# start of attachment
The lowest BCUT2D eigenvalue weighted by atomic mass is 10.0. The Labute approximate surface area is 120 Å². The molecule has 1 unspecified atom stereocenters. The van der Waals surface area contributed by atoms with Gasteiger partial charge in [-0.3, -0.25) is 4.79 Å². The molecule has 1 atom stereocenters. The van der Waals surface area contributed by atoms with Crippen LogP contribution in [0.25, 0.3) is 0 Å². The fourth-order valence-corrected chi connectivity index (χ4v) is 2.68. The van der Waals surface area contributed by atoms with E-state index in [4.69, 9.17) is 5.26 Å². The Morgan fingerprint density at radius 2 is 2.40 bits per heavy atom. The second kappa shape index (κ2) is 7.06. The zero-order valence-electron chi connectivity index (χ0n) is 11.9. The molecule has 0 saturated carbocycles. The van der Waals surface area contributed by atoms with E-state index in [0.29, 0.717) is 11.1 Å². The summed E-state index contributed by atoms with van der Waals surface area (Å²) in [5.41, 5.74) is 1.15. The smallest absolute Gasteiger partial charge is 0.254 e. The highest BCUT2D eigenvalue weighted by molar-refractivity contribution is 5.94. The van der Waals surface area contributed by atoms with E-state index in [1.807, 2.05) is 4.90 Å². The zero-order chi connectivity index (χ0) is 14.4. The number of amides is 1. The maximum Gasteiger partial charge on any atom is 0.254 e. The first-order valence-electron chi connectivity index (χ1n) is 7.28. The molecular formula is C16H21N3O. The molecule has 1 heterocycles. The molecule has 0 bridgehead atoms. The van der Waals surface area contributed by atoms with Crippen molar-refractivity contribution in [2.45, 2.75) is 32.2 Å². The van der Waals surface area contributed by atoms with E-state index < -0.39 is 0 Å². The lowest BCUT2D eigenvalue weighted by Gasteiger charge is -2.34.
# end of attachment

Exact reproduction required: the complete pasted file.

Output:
The lowest BCUT2D eigenvalue weighted by atomic mass is 10.0. The Labute approximate surface area is 120 Å². The molecule has 1 unspecified atom stereocenters. The van der Waals surface area contributed by atoms with Gasteiger partial charge in [-0.3, -0.25) is 4.79 Å². The molecule has 1 atom stereocenters. The van der Waals surface area contributed by atoms with Crippen LogP contribution in [0.25, 0.3) is 0 Å². The fourth-order valence-corrected chi connectivity index (χ4v) is 2.68. The van der Waals surface area contributed by atoms with E-state index in [4.69, 9.17) is 5.26 Å². The Morgan fingerprint density at radius 2 is 2.40 bits per heavy atom. The second kappa shape index (κ2) is 7.06. The zero-order valence-electron chi connectivity index (χ0n) is 11.9. The molecule has 0 saturated carbocycles. The van der Waals surface area contributed by atoms with E-state index in [0.29, 0.717) is 11.1 Å². The summed E-state index contributed by atoms with van der Waals surface area (Å²) in [5.41, 5.74) is 1.15. The smallest absolute Gasteiger partial charge is 0.254 e. The highest BCUT2D eigenvalue weighted by molar-refractivity contribution is 5.94. The van der Waals surface area contributed by atoms with E-state index in [1.807, 2.05) is 4.90 Å². The zero-order chi connectivity index (χ0) is 14.4. The number of amides is 1. The maximum Gasteiger partial charge on any atom is 0.254 e. The first-order valence-electron chi connectivity index (χ1n) is 7.28. The molecular formula is C16H21N3O. The molecule has 1 heterocycles. The molecule has 0 bridgehead atoms. The van der Waals surface area contributed by atoms with Crippen molar-refractivity contribution in [2.45, 2.75) is 32.2 Å². The van der Waals surface area contributed by atoms with E-state index < -0.39 is 0 Å². The lowest BCUT2D eigenvalue weighted by Gasteiger charge is -2.34.